## Introduction

### Comparing rgl and plotly

nat provides support for two different 3D graphics systems provided by the CRAN packages rgl and plotly. These are quite different in style and pedigree and there are pros and cons to the use of each.

rgl is a much longer standing library, largely written in C++ to talk to your graphics card’s OpenGL functionality. In general it is more efficient for displaying large amounts of data (hundreds to thousands of neurons). Its main weak point for interactive plotting is that transparent surfaces (i.e. with alpha < 1) are not efficiently handled especially when there is more than one such surface in a scene. It has support for use in online web documents (via WebGL) but this is more restricted and can result in very large html files. Its web support does have quite a flexible system for interacting with buttons/actions, which could be interesting in some cases (see WebGL vignette)

You can use the Plotly library as an alternative to rgl for 3D display. This is based on the commercially developed but open source plotly.js java script library. It is targeted at the web and particularly useful for interactive html documents. For html output, it seems to me more efficient for medium numbers of neurons (10s-100s) than rgl’s WebGL support. It has also has nice functionality e.g. interactive “brushing” that continuously queries the inferred closest point to the cursor and can display configurable information (including database queries). This can identify e.g. individual neurons or brain region meshes shown in a busy plot. One limitation of plotly is that it does not yet support orthographic representations of 3D plots (but see this PR).

### Recommendation

• Use rgl for interactive use unless you need the plotly brushing capability or need to plot multiple overlapping transparent surfaces.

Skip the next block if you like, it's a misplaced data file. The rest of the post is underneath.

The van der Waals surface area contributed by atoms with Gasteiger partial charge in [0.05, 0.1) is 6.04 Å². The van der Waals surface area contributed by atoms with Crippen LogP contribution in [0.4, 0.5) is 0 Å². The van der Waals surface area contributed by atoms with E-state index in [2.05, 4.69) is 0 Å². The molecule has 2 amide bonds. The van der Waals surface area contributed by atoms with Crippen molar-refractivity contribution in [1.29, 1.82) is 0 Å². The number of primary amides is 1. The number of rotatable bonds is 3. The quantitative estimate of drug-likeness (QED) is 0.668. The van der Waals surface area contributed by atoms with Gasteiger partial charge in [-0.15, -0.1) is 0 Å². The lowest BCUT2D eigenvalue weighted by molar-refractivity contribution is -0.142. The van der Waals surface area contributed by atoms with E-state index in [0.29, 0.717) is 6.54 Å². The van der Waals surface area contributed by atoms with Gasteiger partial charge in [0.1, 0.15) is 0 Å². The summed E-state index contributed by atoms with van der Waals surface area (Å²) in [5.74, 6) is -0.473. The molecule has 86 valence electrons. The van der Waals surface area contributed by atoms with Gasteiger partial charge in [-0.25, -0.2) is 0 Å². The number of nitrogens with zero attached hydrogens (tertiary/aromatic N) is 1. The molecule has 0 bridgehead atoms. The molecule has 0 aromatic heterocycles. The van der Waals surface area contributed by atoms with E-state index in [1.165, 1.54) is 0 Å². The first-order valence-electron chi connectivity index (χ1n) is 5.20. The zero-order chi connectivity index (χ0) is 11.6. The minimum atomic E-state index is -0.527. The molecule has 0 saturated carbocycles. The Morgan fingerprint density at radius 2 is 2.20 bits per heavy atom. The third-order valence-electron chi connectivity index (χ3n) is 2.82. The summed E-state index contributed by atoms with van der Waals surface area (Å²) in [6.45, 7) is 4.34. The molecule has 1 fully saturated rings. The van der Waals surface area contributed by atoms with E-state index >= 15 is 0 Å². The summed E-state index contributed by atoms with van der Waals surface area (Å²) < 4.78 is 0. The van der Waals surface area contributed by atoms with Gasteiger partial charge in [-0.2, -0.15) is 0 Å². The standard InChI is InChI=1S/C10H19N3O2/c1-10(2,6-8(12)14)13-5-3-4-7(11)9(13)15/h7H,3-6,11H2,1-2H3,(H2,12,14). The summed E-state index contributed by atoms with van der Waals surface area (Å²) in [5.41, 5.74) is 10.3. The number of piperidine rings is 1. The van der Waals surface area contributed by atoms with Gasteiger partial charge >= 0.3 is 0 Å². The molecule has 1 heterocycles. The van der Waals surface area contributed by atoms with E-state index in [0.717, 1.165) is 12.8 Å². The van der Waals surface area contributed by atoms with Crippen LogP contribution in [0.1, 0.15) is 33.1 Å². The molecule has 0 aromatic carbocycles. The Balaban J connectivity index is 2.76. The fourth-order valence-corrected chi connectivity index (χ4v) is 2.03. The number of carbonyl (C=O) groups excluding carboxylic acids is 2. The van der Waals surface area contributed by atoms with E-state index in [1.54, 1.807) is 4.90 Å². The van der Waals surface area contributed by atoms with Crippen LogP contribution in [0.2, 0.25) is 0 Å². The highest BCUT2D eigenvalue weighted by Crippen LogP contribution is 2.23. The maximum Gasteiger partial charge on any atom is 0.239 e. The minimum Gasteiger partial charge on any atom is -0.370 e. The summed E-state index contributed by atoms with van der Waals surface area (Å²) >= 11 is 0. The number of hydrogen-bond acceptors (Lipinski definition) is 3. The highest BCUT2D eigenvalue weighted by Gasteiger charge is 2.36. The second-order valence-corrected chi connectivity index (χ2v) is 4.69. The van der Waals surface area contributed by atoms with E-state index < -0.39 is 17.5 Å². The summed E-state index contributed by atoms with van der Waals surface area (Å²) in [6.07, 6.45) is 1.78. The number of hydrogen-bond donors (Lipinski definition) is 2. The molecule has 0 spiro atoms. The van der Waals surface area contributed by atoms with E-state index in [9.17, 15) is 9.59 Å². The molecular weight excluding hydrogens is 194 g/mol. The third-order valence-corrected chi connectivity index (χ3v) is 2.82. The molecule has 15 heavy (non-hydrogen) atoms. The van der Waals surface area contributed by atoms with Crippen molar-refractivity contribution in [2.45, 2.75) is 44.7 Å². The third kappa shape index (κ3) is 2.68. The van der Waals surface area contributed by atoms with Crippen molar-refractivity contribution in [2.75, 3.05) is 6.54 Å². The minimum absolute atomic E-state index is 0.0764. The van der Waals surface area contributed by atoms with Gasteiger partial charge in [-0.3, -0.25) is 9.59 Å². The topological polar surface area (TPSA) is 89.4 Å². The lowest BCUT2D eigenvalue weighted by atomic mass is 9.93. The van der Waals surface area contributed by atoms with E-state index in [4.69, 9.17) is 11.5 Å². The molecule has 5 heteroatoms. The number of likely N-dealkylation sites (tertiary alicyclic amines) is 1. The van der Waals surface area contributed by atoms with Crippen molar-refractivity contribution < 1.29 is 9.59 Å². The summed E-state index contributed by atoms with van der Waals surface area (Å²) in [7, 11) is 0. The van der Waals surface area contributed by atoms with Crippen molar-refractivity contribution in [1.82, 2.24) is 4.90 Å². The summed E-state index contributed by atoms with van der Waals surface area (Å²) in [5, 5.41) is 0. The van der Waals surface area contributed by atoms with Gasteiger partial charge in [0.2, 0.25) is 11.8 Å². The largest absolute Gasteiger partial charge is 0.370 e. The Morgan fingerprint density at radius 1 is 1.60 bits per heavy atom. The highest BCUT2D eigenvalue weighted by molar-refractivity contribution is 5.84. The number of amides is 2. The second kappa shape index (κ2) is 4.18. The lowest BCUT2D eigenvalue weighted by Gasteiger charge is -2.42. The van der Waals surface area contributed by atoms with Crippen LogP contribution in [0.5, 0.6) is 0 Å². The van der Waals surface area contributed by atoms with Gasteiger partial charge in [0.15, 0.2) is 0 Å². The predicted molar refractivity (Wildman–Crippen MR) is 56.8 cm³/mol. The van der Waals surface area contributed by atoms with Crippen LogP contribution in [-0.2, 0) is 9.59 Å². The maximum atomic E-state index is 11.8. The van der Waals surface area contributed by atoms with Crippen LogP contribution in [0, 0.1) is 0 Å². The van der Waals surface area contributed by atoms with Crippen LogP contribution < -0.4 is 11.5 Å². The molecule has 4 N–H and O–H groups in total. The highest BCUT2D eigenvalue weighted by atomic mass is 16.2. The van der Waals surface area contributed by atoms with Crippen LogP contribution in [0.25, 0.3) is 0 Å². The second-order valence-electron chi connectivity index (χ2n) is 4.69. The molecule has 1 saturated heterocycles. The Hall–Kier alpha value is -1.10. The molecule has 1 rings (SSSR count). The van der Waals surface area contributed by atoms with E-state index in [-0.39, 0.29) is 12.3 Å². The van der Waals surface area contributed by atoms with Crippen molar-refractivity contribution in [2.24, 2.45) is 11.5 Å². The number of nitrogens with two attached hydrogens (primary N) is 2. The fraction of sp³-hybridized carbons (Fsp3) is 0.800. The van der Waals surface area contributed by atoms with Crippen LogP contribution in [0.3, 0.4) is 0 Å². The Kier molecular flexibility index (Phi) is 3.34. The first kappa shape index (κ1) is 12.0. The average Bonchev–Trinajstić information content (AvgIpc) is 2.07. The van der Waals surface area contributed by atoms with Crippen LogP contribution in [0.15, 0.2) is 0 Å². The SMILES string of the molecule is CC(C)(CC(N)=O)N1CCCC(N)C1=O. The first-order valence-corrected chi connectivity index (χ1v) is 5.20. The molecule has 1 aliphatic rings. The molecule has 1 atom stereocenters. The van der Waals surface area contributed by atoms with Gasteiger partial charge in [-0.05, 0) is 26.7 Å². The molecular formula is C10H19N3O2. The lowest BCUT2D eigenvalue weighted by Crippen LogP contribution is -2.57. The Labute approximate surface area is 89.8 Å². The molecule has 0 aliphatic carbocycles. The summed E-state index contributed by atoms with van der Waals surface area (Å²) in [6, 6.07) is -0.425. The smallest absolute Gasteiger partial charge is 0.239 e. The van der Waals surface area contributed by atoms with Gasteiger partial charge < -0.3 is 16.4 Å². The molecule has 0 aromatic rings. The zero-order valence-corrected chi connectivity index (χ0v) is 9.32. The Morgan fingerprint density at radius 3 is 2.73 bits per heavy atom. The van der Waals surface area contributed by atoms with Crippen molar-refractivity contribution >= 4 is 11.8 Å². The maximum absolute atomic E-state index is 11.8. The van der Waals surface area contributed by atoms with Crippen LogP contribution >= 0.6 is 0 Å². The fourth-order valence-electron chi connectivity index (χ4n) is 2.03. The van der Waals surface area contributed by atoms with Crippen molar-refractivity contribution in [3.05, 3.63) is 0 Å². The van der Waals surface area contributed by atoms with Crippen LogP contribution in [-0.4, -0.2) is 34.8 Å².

• Use plotly for html (e.g. rmarkdown) output unless you need orthographic plots.

### Limitations

• Neither package provides good support for very large numbers of neurons in html output.
• Some rgl plot types are not yet supported in plotly e.g. wire3d()/shade3d() for surfaces/planes as mesh3d() objects and alphashape3d::ashape3d() objects.

## Plotly

Plotly can do a whole range of plots. See https://plot.ly/r/ for examples. The standard approach looks like this:

library(plotly)
plot_ly(midwest, x = ~percollege, color = ~state, type = "box")

## Plotly + nat

For nat we could add a specialised plot type for neurons etc to use with the plot_ly interface, we have opted to keep things as close as possible to the rgl::plot3d() interface that we have already used.

### plotly setup

The only setup that is required in your rmarkdown document is to set the nat.plotengine option to make plotly the default 3d plot engine.

library(nat)
options(nat.plotengine = 'plotly')

### plotly examples

We can plot just one neuron:

plot3d(Cell07PNs[[1]])

Or multiple neurons from a neuronlist() object.

nclear3d()
plot3d(Cell07PNs[1:3])

You can set the figure size by specifying chunk options like so

{r, fig.width=6, fig.height=4}

resulting in:

You can also display meshes and dotprops objects:

nclear3d()
dummy=plot3d(MBL.surf, alpha=.4)
plot3d(kcs20, col=type)